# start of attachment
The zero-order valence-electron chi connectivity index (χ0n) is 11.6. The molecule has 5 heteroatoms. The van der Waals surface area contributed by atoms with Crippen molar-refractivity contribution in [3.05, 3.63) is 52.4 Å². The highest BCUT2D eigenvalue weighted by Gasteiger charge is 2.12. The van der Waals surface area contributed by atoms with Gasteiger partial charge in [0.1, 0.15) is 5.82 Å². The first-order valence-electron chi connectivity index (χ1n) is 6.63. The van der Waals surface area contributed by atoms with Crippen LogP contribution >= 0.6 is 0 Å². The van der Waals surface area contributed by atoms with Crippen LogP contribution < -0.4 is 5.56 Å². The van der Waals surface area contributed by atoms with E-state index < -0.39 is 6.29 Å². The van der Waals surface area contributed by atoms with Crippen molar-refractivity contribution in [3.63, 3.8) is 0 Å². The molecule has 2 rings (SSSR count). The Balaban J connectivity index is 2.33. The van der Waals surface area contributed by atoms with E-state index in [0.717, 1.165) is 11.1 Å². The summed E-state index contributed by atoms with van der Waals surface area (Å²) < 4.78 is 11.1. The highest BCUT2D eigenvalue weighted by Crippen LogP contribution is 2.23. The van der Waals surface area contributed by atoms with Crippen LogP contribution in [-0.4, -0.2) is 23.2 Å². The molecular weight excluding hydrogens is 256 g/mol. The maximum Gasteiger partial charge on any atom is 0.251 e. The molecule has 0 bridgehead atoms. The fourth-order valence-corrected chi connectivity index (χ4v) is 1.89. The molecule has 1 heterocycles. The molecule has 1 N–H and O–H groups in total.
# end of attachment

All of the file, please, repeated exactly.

The zero-order valence-electron chi connectivity index (χ0n) is 11.6. The molecule has 5 heteroatoms. The van der Waals surface area contributed by atoms with Crippen molar-refractivity contribution in [3.05, 3.63) is 52.4 Å². The highest BCUT2D eigenvalue weighted by Gasteiger charge is 2.12. The van der Waals surface area contributed by atoms with Gasteiger partial charge in [0.1, 0.15) is 5.82 Å². The first-order valence-electron chi connectivity index (χ1n) is 6.63. The van der Waals surface area contributed by atoms with Crippen LogP contribution >= 0.6 is 0 Å². The van der Waals surface area contributed by atoms with Crippen LogP contribution < -0.4 is 5.56 Å². The van der Waals surface area contributed by atoms with E-state index < -0.39 is 6.29 Å². The van der Waals surface area contributed by atoms with Crippen molar-refractivity contribution in [3.63, 3.8) is 0 Å². The molecule has 2 rings (SSSR count). The Balaban J connectivity index is 2.33. The van der Waals surface area contributed by atoms with E-state index in [0.717, 1.165) is 11.1 Å². The summed E-state index contributed by atoms with van der Waals surface area (Å²) < 4.78 is 11.1. The highest BCUT2D eigenvalue weighted by Crippen LogP contribution is 2.23. The van der Waals surface area contributed by atoms with Crippen LogP contribution in [-0.4, -0.2) is 23.2 Å². The molecular weight excluding hydrogens is 256 g/mol. The maximum Gasteiger partial charge on any atom is 0.251 e. The molecule has 0 bridgehead atoms. The fourth-order valence-corrected chi connectivity index (χ4v) is 1.89. The molecule has 1 heterocycles. The molecule has 1 N–H and O–H groups in total.